bulk candy store. By Saturday night, my money was gone, I’d have some trinket from a yard sale, and empty bags that had held candy from the bulk store. Saving only happened if I got money for my birthday, my mum would take me to the bank and I’d deposit it in my savings account. In hindsight, I was taught to spend all I had, and only save if I got a windfall, not as a regular behavior. I wanted to do better with my daughter. I’d read about things like ” kids have to have enough money to budget in order to learn how to budget”. As a point of reference, when I was getting 50 cents, a chocolate bar cost 35-40 cents, and my “allowance” went up about the same as chocolate bar inflation.
The summer before she went to high school (she turned 14 that September), I implemented a new allowance system. I feel as a parent it is my responsibility to provide clothing, shelter, food and some comforts to my child, so the system did not make her work for her base allowance. I figured out how much money per year I spent on clothes, school supplies, minimal spending money, toys, and impulse purchases. I divided that amount by 12, and gave her that amount at the beginning of every month. She was not allowed to ask for impulse purchases when we went out anymore. There were things I said I would continue to pay for like school trips, friends birthday presents, horse stuff, and other irregular expenses. She had the option of doing extra work around the house to earn more money, those paid about $5/hour. The first few months, she bought $100 running shoes or other teenage have to haves, but she soon learned that if she did that, she didn’t have any more money for the rest of the month. She started going to outlet or thrift stores instead of the mall, renting videos instead of going to the movies, comparing prices on supplies. Soon, she started having money left at the end of the month, and would save for larger purchases. I stopped giving her money when she started earning more at her part time job than I was giving her.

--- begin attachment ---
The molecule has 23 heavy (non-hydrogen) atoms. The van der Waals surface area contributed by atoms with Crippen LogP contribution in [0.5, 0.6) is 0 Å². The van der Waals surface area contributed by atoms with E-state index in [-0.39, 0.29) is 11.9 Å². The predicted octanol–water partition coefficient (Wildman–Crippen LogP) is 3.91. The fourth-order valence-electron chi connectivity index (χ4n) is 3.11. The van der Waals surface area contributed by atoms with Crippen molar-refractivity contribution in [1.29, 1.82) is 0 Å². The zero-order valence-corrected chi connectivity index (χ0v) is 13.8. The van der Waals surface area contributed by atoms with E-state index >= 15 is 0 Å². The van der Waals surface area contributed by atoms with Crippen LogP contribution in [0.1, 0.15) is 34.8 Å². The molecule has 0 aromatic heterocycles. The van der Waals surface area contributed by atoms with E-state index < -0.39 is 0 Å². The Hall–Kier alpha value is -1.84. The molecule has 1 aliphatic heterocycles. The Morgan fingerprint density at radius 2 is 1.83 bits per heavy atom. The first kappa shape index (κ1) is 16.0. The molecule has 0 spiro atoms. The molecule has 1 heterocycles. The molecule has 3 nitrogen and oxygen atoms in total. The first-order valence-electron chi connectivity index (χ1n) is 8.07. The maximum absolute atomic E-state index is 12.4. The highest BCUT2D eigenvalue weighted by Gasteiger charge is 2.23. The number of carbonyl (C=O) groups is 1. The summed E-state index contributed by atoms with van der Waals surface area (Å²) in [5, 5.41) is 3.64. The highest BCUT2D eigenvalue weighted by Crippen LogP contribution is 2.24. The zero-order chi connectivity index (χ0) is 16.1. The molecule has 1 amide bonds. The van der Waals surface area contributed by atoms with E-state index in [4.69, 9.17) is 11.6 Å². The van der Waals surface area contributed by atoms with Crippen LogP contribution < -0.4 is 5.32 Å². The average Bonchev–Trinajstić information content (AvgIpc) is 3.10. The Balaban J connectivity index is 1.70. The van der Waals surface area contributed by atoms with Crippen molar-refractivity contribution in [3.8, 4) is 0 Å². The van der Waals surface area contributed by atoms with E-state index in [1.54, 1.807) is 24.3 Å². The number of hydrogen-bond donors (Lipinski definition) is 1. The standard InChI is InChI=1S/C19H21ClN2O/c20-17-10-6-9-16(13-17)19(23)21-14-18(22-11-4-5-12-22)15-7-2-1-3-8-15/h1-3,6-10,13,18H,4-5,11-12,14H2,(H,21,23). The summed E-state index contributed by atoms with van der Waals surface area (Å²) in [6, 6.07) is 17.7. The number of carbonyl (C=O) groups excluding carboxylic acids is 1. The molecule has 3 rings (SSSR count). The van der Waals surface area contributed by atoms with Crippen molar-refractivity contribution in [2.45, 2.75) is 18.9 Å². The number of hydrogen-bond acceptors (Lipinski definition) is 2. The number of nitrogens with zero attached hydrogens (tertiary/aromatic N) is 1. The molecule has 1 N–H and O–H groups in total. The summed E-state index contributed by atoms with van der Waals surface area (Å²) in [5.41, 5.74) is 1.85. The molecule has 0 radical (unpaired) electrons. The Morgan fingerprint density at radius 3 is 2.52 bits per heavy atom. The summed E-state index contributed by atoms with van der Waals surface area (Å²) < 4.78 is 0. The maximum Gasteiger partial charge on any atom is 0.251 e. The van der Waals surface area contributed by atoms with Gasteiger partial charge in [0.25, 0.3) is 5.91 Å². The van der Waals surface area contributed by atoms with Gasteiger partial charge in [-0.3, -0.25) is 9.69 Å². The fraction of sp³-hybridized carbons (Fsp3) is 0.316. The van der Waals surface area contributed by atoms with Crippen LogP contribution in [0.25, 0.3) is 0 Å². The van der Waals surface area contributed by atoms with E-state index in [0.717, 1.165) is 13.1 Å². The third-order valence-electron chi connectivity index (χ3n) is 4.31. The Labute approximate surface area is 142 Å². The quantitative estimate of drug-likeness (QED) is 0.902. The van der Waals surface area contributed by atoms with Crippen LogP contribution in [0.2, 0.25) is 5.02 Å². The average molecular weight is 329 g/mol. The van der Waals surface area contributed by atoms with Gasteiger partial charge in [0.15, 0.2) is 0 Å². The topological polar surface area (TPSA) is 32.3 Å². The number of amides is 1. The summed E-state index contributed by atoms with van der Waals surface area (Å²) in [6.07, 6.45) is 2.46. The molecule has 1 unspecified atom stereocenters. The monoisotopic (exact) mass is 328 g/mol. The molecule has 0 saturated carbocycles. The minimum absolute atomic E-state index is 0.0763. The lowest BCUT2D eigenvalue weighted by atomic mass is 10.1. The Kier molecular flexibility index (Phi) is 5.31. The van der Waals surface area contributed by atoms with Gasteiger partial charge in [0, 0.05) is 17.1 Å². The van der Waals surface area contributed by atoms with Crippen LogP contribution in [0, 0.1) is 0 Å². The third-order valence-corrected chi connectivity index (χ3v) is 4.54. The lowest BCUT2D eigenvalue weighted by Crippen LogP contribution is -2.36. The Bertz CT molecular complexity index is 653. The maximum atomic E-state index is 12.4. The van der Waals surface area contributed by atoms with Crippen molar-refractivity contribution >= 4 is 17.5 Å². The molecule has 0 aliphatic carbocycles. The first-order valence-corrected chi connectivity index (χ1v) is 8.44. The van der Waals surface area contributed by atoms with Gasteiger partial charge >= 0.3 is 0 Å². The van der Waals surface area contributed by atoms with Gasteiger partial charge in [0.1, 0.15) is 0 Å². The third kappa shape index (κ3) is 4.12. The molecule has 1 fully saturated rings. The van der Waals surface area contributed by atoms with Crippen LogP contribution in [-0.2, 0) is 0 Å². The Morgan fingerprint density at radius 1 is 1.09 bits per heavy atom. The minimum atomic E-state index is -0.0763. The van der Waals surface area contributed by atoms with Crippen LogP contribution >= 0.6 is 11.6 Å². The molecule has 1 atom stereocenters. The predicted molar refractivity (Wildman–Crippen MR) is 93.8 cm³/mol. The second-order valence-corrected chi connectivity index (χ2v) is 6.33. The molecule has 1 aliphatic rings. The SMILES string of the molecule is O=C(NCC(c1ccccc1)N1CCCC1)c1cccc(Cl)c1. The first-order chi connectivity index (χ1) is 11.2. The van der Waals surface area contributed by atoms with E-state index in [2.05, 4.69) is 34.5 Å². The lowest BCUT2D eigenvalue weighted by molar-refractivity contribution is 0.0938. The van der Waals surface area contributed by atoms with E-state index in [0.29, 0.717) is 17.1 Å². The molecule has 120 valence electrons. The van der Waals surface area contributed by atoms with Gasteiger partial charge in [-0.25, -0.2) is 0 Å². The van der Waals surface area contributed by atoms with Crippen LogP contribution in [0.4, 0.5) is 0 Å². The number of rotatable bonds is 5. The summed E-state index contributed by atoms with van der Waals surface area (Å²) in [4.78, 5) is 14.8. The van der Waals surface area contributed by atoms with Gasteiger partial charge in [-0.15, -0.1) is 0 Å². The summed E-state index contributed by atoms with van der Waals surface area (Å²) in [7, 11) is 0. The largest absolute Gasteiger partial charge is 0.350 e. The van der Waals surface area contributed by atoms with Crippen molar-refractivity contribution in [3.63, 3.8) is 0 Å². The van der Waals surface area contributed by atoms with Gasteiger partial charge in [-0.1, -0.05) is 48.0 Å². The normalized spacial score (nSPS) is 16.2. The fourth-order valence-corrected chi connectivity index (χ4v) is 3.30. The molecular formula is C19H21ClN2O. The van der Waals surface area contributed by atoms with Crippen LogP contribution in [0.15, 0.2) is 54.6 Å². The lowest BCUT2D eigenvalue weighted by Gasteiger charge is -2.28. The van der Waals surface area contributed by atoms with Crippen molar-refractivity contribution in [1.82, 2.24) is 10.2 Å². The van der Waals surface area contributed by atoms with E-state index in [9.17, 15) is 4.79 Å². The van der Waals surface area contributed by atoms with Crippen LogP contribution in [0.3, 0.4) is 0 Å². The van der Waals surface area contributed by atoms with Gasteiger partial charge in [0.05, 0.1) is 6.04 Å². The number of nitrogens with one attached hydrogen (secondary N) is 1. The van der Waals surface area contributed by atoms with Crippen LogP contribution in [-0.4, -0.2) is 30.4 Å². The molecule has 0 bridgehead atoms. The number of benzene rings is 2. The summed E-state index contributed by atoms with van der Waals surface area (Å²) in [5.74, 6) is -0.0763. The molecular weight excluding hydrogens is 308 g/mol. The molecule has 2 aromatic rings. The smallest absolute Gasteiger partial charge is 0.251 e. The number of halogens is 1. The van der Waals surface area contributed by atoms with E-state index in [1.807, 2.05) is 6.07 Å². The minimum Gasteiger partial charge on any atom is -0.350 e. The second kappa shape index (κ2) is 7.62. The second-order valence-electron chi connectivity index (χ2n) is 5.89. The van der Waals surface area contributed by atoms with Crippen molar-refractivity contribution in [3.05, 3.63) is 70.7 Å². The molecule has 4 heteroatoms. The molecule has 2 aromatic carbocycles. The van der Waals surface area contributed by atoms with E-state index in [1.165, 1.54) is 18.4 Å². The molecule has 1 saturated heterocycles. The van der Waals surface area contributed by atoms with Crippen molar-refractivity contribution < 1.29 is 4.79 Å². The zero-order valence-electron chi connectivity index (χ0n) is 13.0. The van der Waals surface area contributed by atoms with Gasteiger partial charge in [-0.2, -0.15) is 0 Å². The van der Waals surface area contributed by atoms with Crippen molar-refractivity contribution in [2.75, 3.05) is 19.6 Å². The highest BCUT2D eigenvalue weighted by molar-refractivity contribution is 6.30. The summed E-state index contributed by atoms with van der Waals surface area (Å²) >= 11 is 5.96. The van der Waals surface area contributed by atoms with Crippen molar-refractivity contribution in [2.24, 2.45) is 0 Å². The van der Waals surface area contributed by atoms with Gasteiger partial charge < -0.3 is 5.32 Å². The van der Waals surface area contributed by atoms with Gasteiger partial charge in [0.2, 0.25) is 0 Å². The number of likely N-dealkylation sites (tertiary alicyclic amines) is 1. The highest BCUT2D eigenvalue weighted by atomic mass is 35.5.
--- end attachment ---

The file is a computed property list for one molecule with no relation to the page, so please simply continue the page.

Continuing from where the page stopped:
Now, she is a careful shopper who only spends what is needed. She has no debt. In a conversation she had with me the other day, she was appalled at the amount of money spent by an acquaintance of hers for a prom. She talked about the attitude of consumerism and entitlement and expressed concern that the person wouldn’t do very well on their own with that mentality towards spending and money.
I’ve brought up the topic of saving enough to achieve FI, but she’s not there yet, and knowing her, that’s something she will have to discover for herself (if I leave enough information lying around). I feel that I have at least given her a chance to not end up like so many other sheeple: consuming and spending with no end in sight. I’ve changed the habits passed from parent to child. I’m proud she dares to be different, and if she ever reads this, You’re Welcome.